Krieg hopes that by the time season comes around, people will be properly informed.

It's no secret that Florida thrives on tourism, and the water quality issues are affecting many, many businesses.

"We appreciate everyone's support. Our local customers have been great. And even the tourists that are still around are asking the right questions to get the level of comfort that they need," Krieg said. "We just need more people in the doors down here and all over."

On Fort Myers Beach, red tide and related fish kills have impacted beachfront businesses as beach-goers have steered clear of the usually popular destination or opted not to buy fresh seafood.

Trico Shrimp Company out of Fort Myers Beach has seen at least a 50 percent drop-off in business from last year, according to owner/operator Christine Gala.

"Our sales have dropped drastically in the retail market," she said. "Even when we tell customers it's OK, they're still not sure.

Gala said that their fishing boats go out 100 miles or more offshore, where there is no red tide, to catch their shrimp.

"We're catching in Tortuga and Key West," she said.

Gala said that the majority of their shrimp goes to a processor in Tampa to be checked for quality by an FDA inspector.

Their location on Fort Myers Beach is also constantly visited for regulation compliance.

"We get inspected about every two months," Gala said. "By the city, county, state and federal agencies."

She is discouraged that no one is really coming to the beach, and that recently, conditions have been improving.

"You could smell the red tide before. It's not nearly as bad now as it was in prior months," she said. "There's no more dead fish washing up."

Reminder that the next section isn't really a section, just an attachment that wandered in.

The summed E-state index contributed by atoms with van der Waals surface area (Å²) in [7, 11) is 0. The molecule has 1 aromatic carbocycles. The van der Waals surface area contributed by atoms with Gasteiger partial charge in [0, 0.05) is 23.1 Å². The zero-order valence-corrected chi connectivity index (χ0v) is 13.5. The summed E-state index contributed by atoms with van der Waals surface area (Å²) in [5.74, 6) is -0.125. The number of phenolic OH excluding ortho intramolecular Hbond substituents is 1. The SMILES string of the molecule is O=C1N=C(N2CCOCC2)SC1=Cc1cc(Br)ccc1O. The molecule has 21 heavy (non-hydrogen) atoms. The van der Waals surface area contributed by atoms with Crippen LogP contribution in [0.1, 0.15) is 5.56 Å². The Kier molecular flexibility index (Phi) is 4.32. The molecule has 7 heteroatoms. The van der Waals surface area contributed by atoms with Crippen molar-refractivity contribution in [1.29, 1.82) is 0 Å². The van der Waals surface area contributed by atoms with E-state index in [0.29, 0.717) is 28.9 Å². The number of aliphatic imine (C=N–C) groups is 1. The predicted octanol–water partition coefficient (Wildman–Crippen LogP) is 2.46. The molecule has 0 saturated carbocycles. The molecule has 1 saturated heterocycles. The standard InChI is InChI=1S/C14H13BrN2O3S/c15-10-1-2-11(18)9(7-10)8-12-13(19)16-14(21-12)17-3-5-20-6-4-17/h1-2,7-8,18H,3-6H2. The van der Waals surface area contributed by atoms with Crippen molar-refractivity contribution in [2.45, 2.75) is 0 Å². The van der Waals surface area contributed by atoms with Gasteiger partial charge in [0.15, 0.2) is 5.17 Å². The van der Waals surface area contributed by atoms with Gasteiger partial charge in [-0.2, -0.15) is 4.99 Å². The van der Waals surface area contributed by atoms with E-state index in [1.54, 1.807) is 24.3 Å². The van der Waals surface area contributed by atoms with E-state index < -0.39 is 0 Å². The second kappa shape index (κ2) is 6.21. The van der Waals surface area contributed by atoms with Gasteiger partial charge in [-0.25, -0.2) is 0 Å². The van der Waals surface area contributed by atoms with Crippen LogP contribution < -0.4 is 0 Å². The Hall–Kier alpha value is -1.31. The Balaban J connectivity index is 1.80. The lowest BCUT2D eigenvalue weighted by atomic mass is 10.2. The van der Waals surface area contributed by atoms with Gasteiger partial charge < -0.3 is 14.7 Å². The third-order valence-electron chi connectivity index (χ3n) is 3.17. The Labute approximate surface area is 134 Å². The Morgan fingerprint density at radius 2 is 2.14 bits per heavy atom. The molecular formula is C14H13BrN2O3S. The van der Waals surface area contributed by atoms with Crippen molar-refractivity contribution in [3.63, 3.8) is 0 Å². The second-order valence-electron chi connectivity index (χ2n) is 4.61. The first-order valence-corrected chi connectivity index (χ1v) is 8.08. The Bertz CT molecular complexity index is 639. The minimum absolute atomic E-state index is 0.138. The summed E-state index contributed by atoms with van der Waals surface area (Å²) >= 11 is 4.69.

The restaurants in the area have been hit hard, she said, adding the local places they source to are not buying as much product from them as before.

"Our shrimp are fresh, caught far off shore in the Keys, where the water is clear as glass," Gala added, ensuring that Trico's product is safe for consumption.

As for local water quality for fishing, according to the Florida Fish & Wildlife Commission, there is still high concentrations of red tide on shorelines stretching from Sarasota to Lee County as of Sept. 7.

Their prediction models show not much change heading into next week.

"The red tide poison, brevetoxin, concentrates in shellfish, so harvesting is closed during blooms," said Rae Ann Wessel, natural resource policy director for the Sanibel Captiva Conservation Foundation.

The FWC has closed oyster harvesting in public reefs since July 1, and it remains closed until the end of the month.

"Oysters are definitely a concern because they live in the bays and filter feed and can accumulate the brevetoxin for a while after the red tide has dissipated," said Dr. Eric Milbrandt, marine laboratory director for SCCF.

Those who enjoy seafood should not be doing their own harvesting, at least not here.

"If people eat shellfish that has been in red tide they will get sick," Wessel said. "In some cases, people have died. Cooking does not affect brevetoxin, it remains toxic."

"Red tide toxin does not get into fish filets as far as has been tested and what is known by scientists. However, you should not eat any fish that appears to be dying," added Milbrandt. "I would say that the scientists would want to test every fish tissue before it is sold. However, that would be prohibitively costly. Most of the populations of commercially harvested fish are not close to the coast, where red tide blooms are concentrated. Generally speaking, red tide historically has been patchy and therefore having limited effect relative to the population of a fishery in the Gulf of Mexico."

Reasons such as this, make it vital that you know where your seafood is coming from, officials said.

-Connect with this reporter on Twitter: @haddad_cj